As some of you may already be aware, Universal Credit is a new single payment being introduced by this Government for people who are looking for work or on a low income. Universal Credit will help claimants and their families to become more independent and will reform and simplify the benefits system by bringing together a range of working-age benefits into a single payment. I am committed to making sure it delivers this for my constituents.
Universal Credit will replace income-based Jobseeker’s Allowance, income-related Employment and Support Allowance, Income Support, Child Tax Credits, Working Tax Credits and Housing Benefit.
I have been contacted by constituents in the past about Universal Credit with concerns about the future of Universal Credit and what it will mean for them. I believe Universal Credit will deliver real improvements to the way benefits are paid to claimants and I welcome this.
You can read the full text of our exchange below:
Nigel Mills MP: What progress his Department has made on the roll-out of universal credit.
The Secretary of State for Work and Pensions, Iain Duncan Smith MP: We have begun the national roll-out of universal credit. Those plans are on track, and universal credit is now available in nearly 150 jobcentre areas for single claimants and in nearly 100 areas for couples and families. Universal credit will be available in over 500 jobcentre areas—seven in 10—by the end of the year, and it will be rolled out to all our 714 jobcentres next year.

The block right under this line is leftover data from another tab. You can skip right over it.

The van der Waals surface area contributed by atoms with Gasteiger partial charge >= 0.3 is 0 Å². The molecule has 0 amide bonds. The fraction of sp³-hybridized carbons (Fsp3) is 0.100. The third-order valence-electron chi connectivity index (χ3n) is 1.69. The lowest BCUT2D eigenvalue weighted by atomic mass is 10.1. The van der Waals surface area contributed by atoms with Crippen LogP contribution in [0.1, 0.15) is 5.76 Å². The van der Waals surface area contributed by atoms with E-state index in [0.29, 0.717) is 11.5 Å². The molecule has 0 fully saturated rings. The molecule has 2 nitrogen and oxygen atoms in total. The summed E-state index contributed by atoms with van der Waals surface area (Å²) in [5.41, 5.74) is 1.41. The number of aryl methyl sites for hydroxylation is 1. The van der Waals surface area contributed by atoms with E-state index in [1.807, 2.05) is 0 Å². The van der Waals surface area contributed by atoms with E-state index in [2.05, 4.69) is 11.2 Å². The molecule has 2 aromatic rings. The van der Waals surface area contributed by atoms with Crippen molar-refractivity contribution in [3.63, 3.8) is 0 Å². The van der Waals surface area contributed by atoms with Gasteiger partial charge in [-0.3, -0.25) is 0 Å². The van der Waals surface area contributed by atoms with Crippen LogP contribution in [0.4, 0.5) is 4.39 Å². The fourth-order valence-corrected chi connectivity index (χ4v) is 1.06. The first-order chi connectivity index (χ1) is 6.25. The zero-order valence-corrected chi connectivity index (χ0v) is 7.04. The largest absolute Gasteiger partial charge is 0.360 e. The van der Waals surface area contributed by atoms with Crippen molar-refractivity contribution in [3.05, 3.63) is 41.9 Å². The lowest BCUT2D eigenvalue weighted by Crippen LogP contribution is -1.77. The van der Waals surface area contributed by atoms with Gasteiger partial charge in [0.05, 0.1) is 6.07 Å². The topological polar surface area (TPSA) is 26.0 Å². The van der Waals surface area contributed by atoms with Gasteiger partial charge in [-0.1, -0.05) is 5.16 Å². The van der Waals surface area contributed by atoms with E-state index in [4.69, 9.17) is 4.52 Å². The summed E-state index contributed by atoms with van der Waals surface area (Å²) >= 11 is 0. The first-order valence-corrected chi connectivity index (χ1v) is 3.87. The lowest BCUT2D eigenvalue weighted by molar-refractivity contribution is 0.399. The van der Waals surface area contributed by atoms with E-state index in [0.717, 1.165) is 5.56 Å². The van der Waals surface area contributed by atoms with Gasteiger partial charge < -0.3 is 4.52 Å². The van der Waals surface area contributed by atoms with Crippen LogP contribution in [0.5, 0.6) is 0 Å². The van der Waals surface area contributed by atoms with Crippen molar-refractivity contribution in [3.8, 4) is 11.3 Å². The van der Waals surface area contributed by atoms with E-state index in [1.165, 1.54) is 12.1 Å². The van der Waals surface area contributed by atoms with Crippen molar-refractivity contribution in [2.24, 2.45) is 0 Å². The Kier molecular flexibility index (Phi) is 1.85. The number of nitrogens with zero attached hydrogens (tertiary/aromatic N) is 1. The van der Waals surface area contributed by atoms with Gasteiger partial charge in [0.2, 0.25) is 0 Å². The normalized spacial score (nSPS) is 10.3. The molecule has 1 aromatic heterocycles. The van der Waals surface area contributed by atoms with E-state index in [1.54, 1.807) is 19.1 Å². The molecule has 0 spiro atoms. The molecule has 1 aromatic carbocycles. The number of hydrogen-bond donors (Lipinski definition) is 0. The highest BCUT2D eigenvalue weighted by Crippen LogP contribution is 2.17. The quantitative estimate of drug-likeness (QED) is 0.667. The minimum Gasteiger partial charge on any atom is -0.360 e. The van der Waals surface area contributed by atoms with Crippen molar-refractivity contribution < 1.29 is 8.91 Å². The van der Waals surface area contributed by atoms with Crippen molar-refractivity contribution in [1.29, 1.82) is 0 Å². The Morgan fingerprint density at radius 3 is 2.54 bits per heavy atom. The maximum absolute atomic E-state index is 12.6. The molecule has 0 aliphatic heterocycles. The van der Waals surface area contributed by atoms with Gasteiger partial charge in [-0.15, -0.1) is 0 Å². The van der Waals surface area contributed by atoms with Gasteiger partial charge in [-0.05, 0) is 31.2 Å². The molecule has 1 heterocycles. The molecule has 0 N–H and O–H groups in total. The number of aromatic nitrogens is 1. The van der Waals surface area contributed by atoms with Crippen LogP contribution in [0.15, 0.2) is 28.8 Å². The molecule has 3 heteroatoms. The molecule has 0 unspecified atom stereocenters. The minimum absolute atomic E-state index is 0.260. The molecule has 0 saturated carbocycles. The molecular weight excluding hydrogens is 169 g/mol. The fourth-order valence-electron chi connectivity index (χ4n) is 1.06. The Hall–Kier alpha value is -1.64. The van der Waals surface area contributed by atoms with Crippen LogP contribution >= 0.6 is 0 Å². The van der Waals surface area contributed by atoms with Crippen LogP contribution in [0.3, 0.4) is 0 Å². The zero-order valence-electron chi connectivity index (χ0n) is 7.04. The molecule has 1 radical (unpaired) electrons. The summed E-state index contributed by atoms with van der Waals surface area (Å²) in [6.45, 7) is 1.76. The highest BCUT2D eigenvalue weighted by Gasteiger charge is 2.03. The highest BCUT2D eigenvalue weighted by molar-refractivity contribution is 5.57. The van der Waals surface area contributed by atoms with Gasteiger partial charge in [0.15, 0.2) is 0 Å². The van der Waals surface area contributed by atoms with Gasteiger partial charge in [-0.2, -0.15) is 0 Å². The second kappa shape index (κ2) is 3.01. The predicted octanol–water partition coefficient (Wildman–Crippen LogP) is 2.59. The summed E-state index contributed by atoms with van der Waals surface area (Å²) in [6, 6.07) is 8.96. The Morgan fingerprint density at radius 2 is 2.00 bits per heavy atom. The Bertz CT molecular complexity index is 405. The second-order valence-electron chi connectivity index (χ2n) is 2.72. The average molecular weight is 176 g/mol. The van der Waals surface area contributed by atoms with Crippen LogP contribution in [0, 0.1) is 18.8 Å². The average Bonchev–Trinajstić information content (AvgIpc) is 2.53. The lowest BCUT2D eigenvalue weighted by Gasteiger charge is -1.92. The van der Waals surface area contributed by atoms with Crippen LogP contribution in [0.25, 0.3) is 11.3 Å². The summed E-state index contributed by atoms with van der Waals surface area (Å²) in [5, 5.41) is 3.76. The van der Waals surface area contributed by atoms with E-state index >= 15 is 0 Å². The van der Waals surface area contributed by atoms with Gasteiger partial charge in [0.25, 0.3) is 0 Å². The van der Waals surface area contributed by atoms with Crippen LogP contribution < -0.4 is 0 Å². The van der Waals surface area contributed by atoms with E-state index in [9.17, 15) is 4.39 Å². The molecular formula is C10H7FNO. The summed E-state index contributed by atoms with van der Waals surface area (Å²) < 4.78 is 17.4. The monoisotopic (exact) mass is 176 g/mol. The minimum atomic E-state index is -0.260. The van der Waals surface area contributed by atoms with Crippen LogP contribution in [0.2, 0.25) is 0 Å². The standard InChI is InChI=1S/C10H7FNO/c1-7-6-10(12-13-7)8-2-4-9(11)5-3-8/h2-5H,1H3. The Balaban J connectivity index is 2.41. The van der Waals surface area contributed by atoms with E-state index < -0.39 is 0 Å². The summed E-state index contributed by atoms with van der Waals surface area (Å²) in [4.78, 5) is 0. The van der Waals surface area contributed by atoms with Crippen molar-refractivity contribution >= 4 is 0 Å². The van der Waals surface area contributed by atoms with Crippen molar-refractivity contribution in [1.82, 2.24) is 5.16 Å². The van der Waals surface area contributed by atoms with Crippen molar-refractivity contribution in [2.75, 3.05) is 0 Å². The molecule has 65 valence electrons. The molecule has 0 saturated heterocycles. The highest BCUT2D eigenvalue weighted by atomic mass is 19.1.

Nigel Mills MP: In contrast to some reports today, the staff in the jobcentres in my constituency are looking forward to the roll-out of universal credit because they know the advantages it will bring to local jobseekers. Has my right hon. Friend made a recent assessment of the benefits of universal credit following the roll-out so far?
The Secretary of State for Work and Pensions, Iain Duncan Smith MP: We have indeed. From what I have read of the reports my hon. Friend mentions, every single point made in them is wrong and misleading. We will be making our position clear on that. The analysis that he asks for has shown that the benefits of universal credit are statistically significant. Findings now show that, compared with similar claimants on jobseeker’s allowance, universal credit claimants spend more time looking for work, enter work more quickly and spend more time in work. They also end up earning more.